Pffffft to Good Intentions and Don’t Even Get Me Started on Patience
There are a few qualities I abstractly covet but don’t get. Or have. Actually there’s a long list of admirable qualities I lack, but those I comprehend and am therefore comfortable with my virtuous incompetence. These ones, however, have long mystified me:
- Good intentions.
When I think about patience, I think of long-suffering, indomnitable, admirable women. Ang San Suu Kyi, Mother Theresa . They will not be moved. They will not be removed from their missions. They suffer indignities, confront darkness, and voluntarily, necessarily live circumscribed lives in shadows and hospices and homes-cum-jails. They sacrifice luxuries, freedom, their lives. They wait. They wait it out. They wait out their oppressors – disease, dictators – even though they themselves may not witness the curve they bent in the long arc of justice. They endure – even after death. They patiently coexist with and outwit despair.
And so I despair: despite my elaborate ideals, I will never be a good advocate of anything except The Good Life.
Because I like to get laid, eat bon-bons (that’s a lie, candy does nothing for me, I’m trying to convince you of my frivolity), sleep late, write lots, buy pretty things. And I need to do it all right now.
And so, until recently, I didn’t get patience and thought I would never get to patience. Patience was another country. Patience was for big causes, practiced by women bigger and better than me.
And then maybe I had an epiphany. I say maybe because it was a while ago so I forget exactly what triggered it but it’s likely I was mentally reviewing my surprisingly epic history of patience with my man. It’s not consistent with my customary romantic practices or inherent inclinations. Usually with relationships, I end them. I throw my hands in the air and a lot of curse words into the ring and then I demonize him to my friends and several thousand followers. You do this too, yes?
(Pssssst…don’t do this: “hands in the air, “in the ring”. Those are cliched descriptions/dying metaphors and I specifically teach people NOT to allow these things to slip past their editing eyes. ‘Tis lazy phrasing.)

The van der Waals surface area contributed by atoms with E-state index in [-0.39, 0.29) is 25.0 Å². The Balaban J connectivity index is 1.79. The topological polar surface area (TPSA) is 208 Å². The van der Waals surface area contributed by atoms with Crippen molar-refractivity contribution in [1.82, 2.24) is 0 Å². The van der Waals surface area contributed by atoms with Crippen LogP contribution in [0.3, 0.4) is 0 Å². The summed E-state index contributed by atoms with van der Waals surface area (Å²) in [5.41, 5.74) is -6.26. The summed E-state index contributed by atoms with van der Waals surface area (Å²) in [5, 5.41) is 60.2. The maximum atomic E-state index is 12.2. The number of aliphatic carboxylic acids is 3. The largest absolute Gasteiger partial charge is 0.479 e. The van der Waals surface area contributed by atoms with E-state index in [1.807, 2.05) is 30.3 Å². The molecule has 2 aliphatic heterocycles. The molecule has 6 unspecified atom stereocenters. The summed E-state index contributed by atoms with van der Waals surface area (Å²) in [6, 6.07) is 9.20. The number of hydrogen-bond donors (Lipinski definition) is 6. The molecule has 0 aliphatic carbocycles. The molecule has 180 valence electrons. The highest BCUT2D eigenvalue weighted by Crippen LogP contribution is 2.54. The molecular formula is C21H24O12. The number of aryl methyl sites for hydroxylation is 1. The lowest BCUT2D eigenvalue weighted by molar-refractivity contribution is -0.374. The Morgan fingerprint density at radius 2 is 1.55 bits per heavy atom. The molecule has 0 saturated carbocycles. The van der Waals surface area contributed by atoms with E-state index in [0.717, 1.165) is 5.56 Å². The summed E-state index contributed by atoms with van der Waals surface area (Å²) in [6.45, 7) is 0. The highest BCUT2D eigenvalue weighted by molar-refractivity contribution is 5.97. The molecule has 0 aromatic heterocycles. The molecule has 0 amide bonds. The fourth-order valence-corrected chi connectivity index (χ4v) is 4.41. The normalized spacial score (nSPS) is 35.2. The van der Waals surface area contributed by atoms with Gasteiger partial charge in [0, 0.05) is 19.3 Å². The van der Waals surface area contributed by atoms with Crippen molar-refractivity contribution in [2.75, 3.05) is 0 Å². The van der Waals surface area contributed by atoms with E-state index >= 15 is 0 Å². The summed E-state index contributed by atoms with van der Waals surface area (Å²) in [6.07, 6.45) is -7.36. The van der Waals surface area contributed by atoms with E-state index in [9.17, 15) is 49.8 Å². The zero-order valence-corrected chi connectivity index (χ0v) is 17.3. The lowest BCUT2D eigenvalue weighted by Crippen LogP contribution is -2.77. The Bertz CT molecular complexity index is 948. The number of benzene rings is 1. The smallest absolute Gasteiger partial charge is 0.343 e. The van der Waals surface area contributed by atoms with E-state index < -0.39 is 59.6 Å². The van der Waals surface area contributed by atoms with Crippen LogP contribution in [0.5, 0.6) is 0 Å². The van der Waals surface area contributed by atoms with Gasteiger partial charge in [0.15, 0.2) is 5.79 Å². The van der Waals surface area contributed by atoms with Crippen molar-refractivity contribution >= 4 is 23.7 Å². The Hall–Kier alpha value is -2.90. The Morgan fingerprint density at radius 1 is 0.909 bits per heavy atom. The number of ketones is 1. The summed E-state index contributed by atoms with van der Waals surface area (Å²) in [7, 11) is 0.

So. My fledgling patience. It’s so noticeably new and disconcertingly enduring that my man admiringly refers to me as his “persistent bitch”. I tingle with pride. I dig the possessive and I am a persistent bitch. I’ve never given up on us even though we regularly experience defining moments when I’m ready and he’s only, barely, soon-to-be willing. And that shit tears me up sometimes. This patience gig isn’t easy.
And that’s it.
I always thought patience must be easy. Mother Theresa and other smug saints and martyrs were blessed with a natural, apparently effortless patience they beatifically oozed everywhere.
What I was aiming for wasn’t patience but ease and fucked if there’s no short-cut to character.
Because, yo, patience is hard. It requires faith, mostly in your own resilience. But you can do it.
Even I’m doing it. True story.
Good intentions are a rule of thumb and like that zombie expression (it’s dead but won’t die, dammit), it’s so oft-repeated it’s forgettable, unexaminable. What does rule of thumb even mean? What are good intentions, anyway, other than a platitude and an excuse you offer when you fuck up? “I had good intentions” is an adult version of a seven year old’s “I didn’t mean to.”